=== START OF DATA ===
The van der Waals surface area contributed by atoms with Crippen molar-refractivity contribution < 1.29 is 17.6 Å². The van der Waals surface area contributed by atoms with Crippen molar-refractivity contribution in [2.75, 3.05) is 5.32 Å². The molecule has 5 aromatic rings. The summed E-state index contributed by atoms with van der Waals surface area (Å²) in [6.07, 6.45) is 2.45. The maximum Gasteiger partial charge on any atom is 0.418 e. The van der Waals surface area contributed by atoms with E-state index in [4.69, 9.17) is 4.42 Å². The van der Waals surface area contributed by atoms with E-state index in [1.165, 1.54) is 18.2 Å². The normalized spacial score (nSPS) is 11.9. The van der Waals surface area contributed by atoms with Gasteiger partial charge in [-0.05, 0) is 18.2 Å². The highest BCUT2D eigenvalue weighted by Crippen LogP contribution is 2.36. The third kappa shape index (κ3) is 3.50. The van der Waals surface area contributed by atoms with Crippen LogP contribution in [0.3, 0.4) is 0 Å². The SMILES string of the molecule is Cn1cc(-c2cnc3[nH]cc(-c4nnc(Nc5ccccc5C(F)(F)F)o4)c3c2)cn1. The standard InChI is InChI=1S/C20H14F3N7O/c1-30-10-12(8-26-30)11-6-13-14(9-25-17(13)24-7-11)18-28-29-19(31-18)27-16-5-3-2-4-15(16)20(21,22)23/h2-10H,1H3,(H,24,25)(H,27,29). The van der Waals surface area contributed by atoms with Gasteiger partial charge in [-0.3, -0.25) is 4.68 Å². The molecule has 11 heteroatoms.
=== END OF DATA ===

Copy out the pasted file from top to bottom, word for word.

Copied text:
The van der Waals surface area contributed by atoms with Crippen molar-refractivity contribution < 1.29 is 17.6 Å². The van der Waals surface area contributed by atoms with Crippen molar-refractivity contribution in [2.75, 3.05) is 5.32 Å². The molecule has 5 aromatic rings. The summed E-state index contributed by atoms with van der Waals surface area (Å²) in [6.07, 6.45) is 2.45. The maximum Gasteiger partial charge on any atom is 0.418 e. The van der Waals surface area contributed by atoms with E-state index in [4.69, 9.17) is 4.42 Å². The van der Waals surface area contributed by atoms with E-state index in [1.165, 1.54) is 18.2 Å². The normalized spacial score (nSPS) is 11.9. The van der Waals surface area contributed by atoms with Gasteiger partial charge in [-0.05, 0) is 18.2 Å². The highest BCUT2D eigenvalue weighted by Crippen LogP contribution is 2.36. The third kappa shape index (κ3) is 3.50. The van der Waals surface area contributed by atoms with Crippen LogP contribution in [0.3, 0.4) is 0 Å². The SMILES string of the molecule is Cn1cc(-c2cnc3[nH]cc(-c4nnc(Nc5ccccc5C(F)(F)F)o4)c3c2)cn1. The standard InChI is InChI=1S/C20H14F3N7O/c1-30-10-12(8-26-30)11-6-13-14(9-25-17(13)24-7-11)18-28-29-19(31-18)27-16-5-3-2-4-15(16)20(21,22)23/h2-10H,1H3,(H,24,25)(H,27,29). The van der Waals surface area contributed by atoms with Gasteiger partial charge in [-0.3, -0.25) is 4.68 Å². The molecule has 11 heteroatoms.